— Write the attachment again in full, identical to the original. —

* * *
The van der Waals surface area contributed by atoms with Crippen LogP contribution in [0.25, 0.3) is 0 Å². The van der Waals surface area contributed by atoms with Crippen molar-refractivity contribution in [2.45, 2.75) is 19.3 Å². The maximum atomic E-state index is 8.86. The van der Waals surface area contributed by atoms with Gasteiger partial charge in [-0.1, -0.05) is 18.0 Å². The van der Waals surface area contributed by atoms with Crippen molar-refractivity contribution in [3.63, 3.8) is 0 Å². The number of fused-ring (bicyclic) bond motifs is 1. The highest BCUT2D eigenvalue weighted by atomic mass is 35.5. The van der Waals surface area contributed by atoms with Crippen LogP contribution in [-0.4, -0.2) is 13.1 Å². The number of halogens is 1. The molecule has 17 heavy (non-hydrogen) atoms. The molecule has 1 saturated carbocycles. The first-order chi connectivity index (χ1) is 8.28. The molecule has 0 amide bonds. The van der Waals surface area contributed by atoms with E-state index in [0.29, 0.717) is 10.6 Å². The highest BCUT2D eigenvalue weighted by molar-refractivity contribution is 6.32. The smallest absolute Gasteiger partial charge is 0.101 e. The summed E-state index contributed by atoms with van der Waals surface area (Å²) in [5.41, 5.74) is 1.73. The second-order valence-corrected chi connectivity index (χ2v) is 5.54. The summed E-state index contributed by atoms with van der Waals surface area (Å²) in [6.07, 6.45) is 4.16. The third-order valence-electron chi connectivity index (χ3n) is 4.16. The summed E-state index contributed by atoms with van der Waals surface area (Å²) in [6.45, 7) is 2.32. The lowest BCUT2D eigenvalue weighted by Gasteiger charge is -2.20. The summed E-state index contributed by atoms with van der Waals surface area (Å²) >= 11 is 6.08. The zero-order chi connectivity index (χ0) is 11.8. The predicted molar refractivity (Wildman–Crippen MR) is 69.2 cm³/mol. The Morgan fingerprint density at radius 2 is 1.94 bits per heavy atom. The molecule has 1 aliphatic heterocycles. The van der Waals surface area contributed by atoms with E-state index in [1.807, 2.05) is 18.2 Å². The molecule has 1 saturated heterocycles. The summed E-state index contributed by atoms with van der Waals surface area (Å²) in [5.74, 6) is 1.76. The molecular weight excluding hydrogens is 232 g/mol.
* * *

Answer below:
The van der Waals surface area contributed by atoms with Crippen LogP contribution in [0.25, 0.3) is 0 Å². The van der Waals surface area contributed by atoms with Crippen molar-refractivity contribution in [2.45, 2.75) is 19.3 Å². The maximum atomic E-state index is 8.86. The van der Waals surface area contributed by atoms with Gasteiger partial charge in [-0.1, -0.05) is 18.0 Å². The van der Waals surface area contributed by atoms with Crippen molar-refractivity contribution in [3.63, 3.8) is 0 Å². The number of fused-ring (bicyclic) bond motifs is 1. The highest BCUT2D eigenvalue weighted by atomic mass is 35.5. The van der Waals surface area contributed by atoms with Crippen LogP contribution in [-0.4, -0.2) is 13.1 Å². The number of halogens is 1. The molecule has 17 heavy (non-hydrogen) atoms. The molecule has 1 saturated carbocycles. The first-order chi connectivity index (χ1) is 8.28. The molecule has 0 amide bonds. The van der Waals surface area contributed by atoms with E-state index in [0.29, 0.717) is 10.6 Å². The highest BCUT2D eigenvalue weighted by molar-refractivity contribution is 6.32. The smallest absolute Gasteiger partial charge is 0.101 e. The summed E-state index contributed by atoms with van der Waals surface area (Å²) in [5.41, 5.74) is 1.73. The second-order valence-corrected chi connectivity index (χ2v) is 5.54. The summed E-state index contributed by atoms with van der Waals surface area (Å²) in [6.07, 6.45) is 4.16. The third-order valence-electron chi connectivity index (χ3n) is 4.16. The summed E-state index contributed by atoms with van der Waals surface area (Å²) in [6.45, 7) is 2.32. The lowest BCUT2D eigenvalue weighted by Gasteiger charge is -2.20. The summed E-state index contributed by atoms with van der Waals surface area (Å²) >= 11 is 6.08. The zero-order chi connectivity index (χ0) is 11.8. The predicted molar refractivity (Wildman–Crippen MR) is 69.2 cm³/mol. The Morgan fingerprint density at radius 2 is 1.94 bits per heavy atom. The molecule has 1 aliphatic heterocycles. The van der Waals surface area contributed by atoms with E-state index in [1.807, 2.05) is 18.2 Å². The molecule has 1 saturated heterocycles. The summed E-state index contributed by atoms with van der Waals surface area (Å²) in [5.74, 6) is 1.76. The molecular weight excluding hydrogens is 232 g/mol.